What I THINK happened is that we were working on shedding a few weeks ago and she kept coming in too soon and I got after her for it. Which was probably not the right thing to do. I have also been putting a little more pressure on her to work wider- she naturally was a wide running dog, so for years I left her flanks alone but recently she's had a few slicing episodes that I've corrected by running at her and making her get out. What has happened since then is that if I send her on an outrun- whether it is 50 or 200 yards and the sheep want to go to her right, she will let them drift and refuses to take that flank. If I move closer and put pressure on her to move to the away side, she will turn almost completely away from the sheep and then do a sulky little "walking" away like I'm torturing her :rolleyes:

 

What I did the last training session was first take her into a smaller area where she couldn't turn tail and put more pressure on her to go to that side. Well.. needless to say, she just got worse. She did fine if I just turned and let her fetch sheep and zig zagged left to right without a command. She was better on one side, when the sheep had a draw that she had to get in front of them to stop but stopped just short of balance and lied down. The only way I was able to get a decent away flank out of her in the smaller area was to do an easy shed, did not correct her for coming in too soon (she didn't) and then asking her to look back and away to get the other sheep. After that I let her watch other dogs work, brought her back in and just did balancing work and left her alone- she was fine. If I give her an inside flank, she will take the away side until she gets to the point where the sheep would come back towards me.

 

Should I make this a "non-issue" for awhile until she feels I'm not out to get her about it or should I concentrate on this problem and continually ask her to go to that side?

 

edited to add:

I edited this to add.... after a few days of practice without insisting on that flank, she had a good work and while the problem is still there, its on it's way out I think. Also, I did consider there could be a physical reason for it, but I do not think that is the case. She did a GREAT save for us yesterday when a younger dog lost its sheep (and they almost went home but instead ended up on top of a hill where the only way down was extremely steep. ) and during that work, she was spot on and took direction very well.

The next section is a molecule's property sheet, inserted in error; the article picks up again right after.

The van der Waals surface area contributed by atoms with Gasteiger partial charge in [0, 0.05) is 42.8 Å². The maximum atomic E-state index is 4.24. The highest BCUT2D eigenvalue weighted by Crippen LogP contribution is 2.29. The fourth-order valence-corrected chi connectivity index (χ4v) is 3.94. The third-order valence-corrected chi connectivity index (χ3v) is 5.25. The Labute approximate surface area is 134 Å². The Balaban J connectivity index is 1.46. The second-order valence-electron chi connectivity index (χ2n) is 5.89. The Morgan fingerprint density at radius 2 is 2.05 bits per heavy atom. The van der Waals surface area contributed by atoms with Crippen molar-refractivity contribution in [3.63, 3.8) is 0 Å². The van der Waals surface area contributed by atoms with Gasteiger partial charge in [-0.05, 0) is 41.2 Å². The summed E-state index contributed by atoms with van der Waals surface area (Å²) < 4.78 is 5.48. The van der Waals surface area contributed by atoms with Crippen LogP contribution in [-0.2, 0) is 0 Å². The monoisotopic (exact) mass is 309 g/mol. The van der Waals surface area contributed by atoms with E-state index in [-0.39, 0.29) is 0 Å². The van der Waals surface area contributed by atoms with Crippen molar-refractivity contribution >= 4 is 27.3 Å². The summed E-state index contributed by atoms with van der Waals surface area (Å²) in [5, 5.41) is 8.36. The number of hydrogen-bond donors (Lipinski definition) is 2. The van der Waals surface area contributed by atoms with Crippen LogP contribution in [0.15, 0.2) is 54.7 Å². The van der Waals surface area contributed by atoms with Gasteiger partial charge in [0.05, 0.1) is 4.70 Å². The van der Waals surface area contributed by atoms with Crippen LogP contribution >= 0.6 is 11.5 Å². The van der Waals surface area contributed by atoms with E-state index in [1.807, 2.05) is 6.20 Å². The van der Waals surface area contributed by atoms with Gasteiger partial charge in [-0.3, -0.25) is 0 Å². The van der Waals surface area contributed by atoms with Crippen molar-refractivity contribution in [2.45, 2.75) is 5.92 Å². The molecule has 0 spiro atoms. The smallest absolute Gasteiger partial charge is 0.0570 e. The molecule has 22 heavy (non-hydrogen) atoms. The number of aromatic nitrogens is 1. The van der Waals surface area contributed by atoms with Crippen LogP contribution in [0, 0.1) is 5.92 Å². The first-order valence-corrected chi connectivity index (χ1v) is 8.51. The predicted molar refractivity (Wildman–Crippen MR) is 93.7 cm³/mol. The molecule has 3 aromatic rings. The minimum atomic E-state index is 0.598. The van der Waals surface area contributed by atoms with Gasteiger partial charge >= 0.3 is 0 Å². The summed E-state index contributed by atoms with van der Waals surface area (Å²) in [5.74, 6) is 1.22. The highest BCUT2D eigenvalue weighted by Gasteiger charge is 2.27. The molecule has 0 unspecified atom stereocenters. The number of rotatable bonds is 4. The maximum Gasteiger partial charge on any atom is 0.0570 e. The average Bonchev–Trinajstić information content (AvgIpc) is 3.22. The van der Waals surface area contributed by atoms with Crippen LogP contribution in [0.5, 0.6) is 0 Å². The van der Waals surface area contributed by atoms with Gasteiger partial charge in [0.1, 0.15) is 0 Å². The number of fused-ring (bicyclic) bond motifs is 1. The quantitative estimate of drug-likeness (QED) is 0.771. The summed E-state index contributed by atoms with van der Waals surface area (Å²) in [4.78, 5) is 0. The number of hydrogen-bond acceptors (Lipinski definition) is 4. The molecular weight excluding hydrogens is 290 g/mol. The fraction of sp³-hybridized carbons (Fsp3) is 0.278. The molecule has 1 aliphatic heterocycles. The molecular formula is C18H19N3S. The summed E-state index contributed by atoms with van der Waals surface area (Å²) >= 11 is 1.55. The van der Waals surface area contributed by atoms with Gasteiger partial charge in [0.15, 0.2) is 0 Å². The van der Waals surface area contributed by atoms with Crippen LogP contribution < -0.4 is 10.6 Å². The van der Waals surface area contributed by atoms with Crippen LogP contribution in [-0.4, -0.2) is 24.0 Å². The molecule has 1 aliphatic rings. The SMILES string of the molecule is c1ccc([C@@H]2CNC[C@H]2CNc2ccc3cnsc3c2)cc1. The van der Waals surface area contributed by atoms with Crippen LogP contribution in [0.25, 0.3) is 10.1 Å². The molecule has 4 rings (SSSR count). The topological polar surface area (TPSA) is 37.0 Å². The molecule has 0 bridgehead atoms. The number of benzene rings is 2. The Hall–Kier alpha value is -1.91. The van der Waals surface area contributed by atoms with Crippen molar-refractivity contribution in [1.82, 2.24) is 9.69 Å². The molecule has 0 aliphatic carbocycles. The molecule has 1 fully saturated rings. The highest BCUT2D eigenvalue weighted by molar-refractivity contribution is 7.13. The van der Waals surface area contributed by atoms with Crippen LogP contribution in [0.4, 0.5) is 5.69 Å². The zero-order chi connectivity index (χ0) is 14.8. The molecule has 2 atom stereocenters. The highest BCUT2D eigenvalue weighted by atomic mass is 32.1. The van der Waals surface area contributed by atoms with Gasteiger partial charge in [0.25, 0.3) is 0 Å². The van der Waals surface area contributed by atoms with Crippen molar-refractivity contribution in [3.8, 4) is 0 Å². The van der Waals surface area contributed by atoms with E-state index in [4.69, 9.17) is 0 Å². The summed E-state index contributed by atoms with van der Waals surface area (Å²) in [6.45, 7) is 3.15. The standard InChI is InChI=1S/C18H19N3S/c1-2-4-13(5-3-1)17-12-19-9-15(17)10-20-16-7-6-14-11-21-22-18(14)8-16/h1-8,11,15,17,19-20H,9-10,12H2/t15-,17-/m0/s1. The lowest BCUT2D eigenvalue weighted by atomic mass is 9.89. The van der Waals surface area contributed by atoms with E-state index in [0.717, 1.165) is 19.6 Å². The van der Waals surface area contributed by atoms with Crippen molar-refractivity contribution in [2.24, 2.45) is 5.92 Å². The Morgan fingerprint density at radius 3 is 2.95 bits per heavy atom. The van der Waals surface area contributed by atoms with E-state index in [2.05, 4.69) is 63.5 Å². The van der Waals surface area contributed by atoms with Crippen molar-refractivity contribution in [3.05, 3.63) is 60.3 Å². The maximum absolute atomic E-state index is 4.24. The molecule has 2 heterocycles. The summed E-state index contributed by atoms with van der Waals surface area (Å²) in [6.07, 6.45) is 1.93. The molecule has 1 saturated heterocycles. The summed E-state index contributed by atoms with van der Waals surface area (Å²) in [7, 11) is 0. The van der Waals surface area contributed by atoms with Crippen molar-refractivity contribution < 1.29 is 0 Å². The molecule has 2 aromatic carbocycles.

Glad to hear things are getting better.

I would definately not make an issue of this! You might give her a break from training for a while. When you start back, your problem will hopefully be forgotten.

Try to never be negative or give corrections when your dog is coming in on a shed. If she's coming in too soon, stay in contact with her, by continuously asking her to lie down or stand until you are ready for her to come in. Be sure that your body language is the same every time you set up a shed. Do something, such as drop your arm and/or say the same words, such as "in here" when you want her to come in. You never want your dog to think you don't want her to shed.

When working on squaring flanks, pushing your dog out isn't the best way. You don't want her to go into orbit or loose contact with the sheep. Plus, she won't understand what you want. Try walking with your dog behind the sheep and you out to the side, at a distance, but close enough that you can ask her to flank behind you. Ask for a short flank, while at the same time, using body language to get the flank square(hold out your arm or a training stick). There is no need to be aggressive or angry about it. When she has gone far enough to change the direction of the sheep, turn her in with a "there" or if she won't turn in, stop her and then walk her up again. You can work in this way until she understands that you want her short flanks to be square.

Good luck.

 

Jeanne